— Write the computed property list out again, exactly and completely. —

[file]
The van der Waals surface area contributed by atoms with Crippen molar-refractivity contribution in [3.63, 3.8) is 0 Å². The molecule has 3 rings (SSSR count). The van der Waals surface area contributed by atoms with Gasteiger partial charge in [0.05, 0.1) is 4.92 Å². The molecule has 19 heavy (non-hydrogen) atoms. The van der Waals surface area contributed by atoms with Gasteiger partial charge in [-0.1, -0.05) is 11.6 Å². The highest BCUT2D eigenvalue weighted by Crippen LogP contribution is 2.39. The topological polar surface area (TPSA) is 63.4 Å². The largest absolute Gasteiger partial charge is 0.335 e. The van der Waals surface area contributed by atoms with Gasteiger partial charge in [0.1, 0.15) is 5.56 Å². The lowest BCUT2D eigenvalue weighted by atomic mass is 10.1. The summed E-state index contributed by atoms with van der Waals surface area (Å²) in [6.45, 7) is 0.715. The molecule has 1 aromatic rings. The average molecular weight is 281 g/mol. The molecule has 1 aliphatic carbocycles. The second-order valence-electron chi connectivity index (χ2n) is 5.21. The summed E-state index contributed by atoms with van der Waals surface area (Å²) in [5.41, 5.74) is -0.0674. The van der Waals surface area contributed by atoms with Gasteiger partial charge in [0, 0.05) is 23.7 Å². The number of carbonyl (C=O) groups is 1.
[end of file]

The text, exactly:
The van der Waals surface area contributed by atoms with Crippen molar-refractivity contribution in [3.63, 3.8) is 0 Å². The molecule has 3 rings (SSSR count). The van der Waals surface area contributed by atoms with Gasteiger partial charge in [0.05, 0.1) is 4.92 Å². The molecule has 19 heavy (non-hydrogen) atoms. The van der Waals surface area contributed by atoms with Gasteiger partial charge in [-0.1, -0.05) is 11.6 Å². The highest BCUT2D eigenvalue weighted by Crippen LogP contribution is 2.39. The topological polar surface area (TPSA) is 63.4 Å². The largest absolute Gasteiger partial charge is 0.335 e. The van der Waals surface area contributed by atoms with Gasteiger partial charge in [0.1, 0.15) is 5.56 Å². The lowest BCUT2D eigenvalue weighted by atomic mass is 10.1. The summed E-state index contributed by atoms with van der Waals surface area (Å²) in [6.45, 7) is 0.715. The molecule has 1 aromatic rings. The average molecular weight is 281 g/mol. The molecule has 1 aliphatic carbocycles. The second-order valence-electron chi connectivity index (χ2n) is 5.21. The summed E-state index contributed by atoms with van der Waals surface area (Å²) in [5.41, 5.74) is -0.0674. The van der Waals surface area contributed by atoms with Gasteiger partial charge in [0, 0.05) is 23.7 Å². The number of carbonyl (C=O) groups is 1.